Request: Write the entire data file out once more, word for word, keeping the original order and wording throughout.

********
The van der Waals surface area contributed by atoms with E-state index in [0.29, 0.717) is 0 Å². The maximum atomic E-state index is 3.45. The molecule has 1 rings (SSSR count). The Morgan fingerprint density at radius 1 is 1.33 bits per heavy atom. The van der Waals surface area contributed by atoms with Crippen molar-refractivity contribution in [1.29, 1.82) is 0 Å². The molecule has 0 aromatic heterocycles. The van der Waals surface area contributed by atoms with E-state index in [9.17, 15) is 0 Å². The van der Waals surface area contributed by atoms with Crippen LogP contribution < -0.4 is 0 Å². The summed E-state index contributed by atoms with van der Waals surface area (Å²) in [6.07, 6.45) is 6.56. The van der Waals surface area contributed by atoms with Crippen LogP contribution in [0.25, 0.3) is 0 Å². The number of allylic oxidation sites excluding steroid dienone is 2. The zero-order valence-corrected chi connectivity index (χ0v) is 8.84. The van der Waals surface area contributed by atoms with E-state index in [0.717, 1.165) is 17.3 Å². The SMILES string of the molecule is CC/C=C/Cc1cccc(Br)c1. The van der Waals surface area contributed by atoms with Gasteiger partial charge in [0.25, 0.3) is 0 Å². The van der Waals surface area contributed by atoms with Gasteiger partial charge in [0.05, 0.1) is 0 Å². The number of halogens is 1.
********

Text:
The van der Waals surface area contributed by atoms with E-state index in [0.29, 0.717) is 0 Å². The maximum atomic E-state index is 3.45. The molecule has 1 rings (SSSR count). The Morgan fingerprint density at radius 1 is 1.33 bits per heavy atom. The van der Waals surface area contributed by atoms with Crippen molar-refractivity contribution in [1.29, 1.82) is 0 Å². The molecule has 0 aromatic heterocycles. The van der Waals surface area contributed by atoms with E-state index in [9.17, 15) is 0 Å². The van der Waals surface area contributed by atoms with Crippen LogP contribution < -0.4 is 0 Å². The summed E-state index contributed by atoms with van der Waals surface area (Å²) in [6.07, 6.45) is 6.56. The van der Waals surface area contributed by atoms with Crippen LogP contribution in [0.25, 0.3) is 0 Å². The number of allylic oxidation sites excluding steroid dienone is 2. The zero-order valence-corrected chi connectivity index (χ0v) is 8.84. The van der Waals surface area contributed by atoms with E-state index in [0.717, 1.165) is 17.3 Å². The SMILES string of the molecule is CC/C=C/Cc1cccc(Br)c1. The van der Waals surface area contributed by atoms with Gasteiger partial charge in [0.25, 0.3) is 0 Å². The van der Waals surface area contributed by atoms with Gasteiger partial charge in [0.05, 0.1) is 0 Å². The number of halogens is 1.